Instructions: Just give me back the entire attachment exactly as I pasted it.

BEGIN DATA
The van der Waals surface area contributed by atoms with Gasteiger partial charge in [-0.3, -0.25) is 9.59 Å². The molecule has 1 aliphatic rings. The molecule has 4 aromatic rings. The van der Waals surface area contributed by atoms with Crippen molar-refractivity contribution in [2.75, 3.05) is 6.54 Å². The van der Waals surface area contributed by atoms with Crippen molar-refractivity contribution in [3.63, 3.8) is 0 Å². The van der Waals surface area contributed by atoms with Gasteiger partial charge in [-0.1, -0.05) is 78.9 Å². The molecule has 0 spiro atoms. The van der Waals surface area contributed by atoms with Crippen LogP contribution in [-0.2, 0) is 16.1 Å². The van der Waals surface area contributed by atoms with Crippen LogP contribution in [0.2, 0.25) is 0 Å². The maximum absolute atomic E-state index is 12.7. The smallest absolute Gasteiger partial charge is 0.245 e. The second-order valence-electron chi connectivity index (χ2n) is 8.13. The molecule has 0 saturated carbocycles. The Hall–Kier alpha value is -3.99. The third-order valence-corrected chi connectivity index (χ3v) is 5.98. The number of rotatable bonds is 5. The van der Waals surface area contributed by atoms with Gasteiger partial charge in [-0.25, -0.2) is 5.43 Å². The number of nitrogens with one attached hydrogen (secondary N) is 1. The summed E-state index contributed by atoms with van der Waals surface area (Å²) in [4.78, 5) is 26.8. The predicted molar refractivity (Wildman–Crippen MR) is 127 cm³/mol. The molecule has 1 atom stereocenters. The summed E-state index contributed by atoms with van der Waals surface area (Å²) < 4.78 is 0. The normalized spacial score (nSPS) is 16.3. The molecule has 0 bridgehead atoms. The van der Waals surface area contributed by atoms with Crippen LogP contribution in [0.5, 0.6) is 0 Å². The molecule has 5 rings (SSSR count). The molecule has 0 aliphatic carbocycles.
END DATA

The van der Waals surface area contributed by atoms with Gasteiger partial charge in [-0.3, -0.25) is 9.59 Å². The molecule has 1 aliphatic rings. The molecule has 4 aromatic rings. The van der Waals surface area contributed by atoms with Crippen molar-refractivity contribution in [2.75, 3.05) is 6.54 Å². The van der Waals surface area contributed by atoms with Crippen molar-refractivity contribution in [3.63, 3.8) is 0 Å². The van der Waals surface area contributed by atoms with Gasteiger partial charge in [-0.1, -0.05) is 78.9 Å². The molecule has 0 spiro atoms. The van der Waals surface area contributed by atoms with Crippen LogP contribution in [-0.2, 0) is 16.1 Å². The van der Waals surface area contributed by atoms with Crippen LogP contribution in [0.2, 0.25) is 0 Å². The maximum absolute atomic E-state index is 12.7. The smallest absolute Gasteiger partial charge is 0.245 e. The second-order valence-electron chi connectivity index (χ2n) is 8.13. The molecule has 0 saturated carbocycles. The Hall–Kier alpha value is -3.99. The third-order valence-corrected chi connectivity index (χ3v) is 5.98. The number of rotatable bonds is 5. The van der Waals surface area contributed by atoms with Gasteiger partial charge in [-0.25, -0.2) is 5.43 Å². The number of nitrogens with one attached hydrogen (secondary N) is 1. The summed E-state index contributed by atoms with van der Waals surface area (Å²) in [4.78, 5) is 26.8. The predicted molar refractivity (Wildman–Crippen MR) is 127 cm³/mol. The molecule has 1 atom stereocenters. The summed E-state index contributed by atoms with van der Waals surface area (Å²) < 4.78 is 0. The normalized spacial score (nSPS) is 16.3. The molecule has 0 bridgehead atoms. The van der Waals surface area contributed by atoms with Crippen LogP contribution in [0.5, 0.6) is 0 Å². The molecule has 5 rings (SSSR count). The molecule has 0 aliphatic carbocycles.